Iran will issue Islamic Treasury Bills, its version of short-term sovereign debt, for the first time on Monday in an attempt to provide a fresh fiscal stimulus for its cash-strapped economy, according to people involved in the move.
About $300 million-worth of the Treasury Bills — a sharia law-compliant way for the government to raise money — will be offered to investors at a steep discount to their face value in a sign of how nascent capital markets are developing in Iran.
The public offering will test the international community's reaction to Iran's risks following a breakthrough nuclear agreement with world powers that is expected to partially lift sanctions on the country next year.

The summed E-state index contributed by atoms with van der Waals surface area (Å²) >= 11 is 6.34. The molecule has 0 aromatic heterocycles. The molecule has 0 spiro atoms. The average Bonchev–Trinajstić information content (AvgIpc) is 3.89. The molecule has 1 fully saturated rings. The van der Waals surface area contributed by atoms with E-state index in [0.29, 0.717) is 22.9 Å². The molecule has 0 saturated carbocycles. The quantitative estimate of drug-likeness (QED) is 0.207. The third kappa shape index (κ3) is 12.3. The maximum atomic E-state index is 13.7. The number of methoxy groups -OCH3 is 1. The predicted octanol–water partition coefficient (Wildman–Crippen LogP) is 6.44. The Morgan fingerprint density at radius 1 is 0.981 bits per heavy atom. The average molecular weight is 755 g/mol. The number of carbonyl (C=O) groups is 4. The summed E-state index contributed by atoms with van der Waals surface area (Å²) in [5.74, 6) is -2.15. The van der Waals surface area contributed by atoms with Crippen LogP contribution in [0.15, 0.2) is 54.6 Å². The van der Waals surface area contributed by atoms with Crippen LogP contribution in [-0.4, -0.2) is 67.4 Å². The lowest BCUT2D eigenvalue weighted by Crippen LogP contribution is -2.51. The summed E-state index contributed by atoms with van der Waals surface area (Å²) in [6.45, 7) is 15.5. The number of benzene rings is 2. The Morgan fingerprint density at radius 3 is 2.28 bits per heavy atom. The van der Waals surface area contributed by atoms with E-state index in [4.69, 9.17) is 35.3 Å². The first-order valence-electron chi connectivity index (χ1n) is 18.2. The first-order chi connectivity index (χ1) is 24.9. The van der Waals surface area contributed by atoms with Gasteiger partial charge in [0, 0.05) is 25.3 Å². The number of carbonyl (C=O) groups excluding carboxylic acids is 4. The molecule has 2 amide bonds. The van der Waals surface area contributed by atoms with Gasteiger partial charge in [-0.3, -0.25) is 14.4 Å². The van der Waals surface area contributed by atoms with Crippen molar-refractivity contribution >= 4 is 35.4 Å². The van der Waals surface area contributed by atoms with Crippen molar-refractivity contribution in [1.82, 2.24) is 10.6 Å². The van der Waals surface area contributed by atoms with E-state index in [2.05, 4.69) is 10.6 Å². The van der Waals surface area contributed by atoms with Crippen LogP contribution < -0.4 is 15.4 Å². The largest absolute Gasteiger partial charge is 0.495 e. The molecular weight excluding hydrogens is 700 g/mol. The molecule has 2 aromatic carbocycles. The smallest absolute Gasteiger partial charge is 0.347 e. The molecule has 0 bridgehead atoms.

The government issues the one-year bonds to contractors in lieu of paying them and the securities are now being offered to investors via Iran's Fara Bourse, its small over-the-counter market.
Crucially, the effective interest rate on the bills is expected to be higher than the official bank deposit rate, which is about 20 per cent. Iran's economy is heavily dependent on its banking system, which is hampered by large levels of bad debts, punitively high interest rates and double-digit rates of inflation.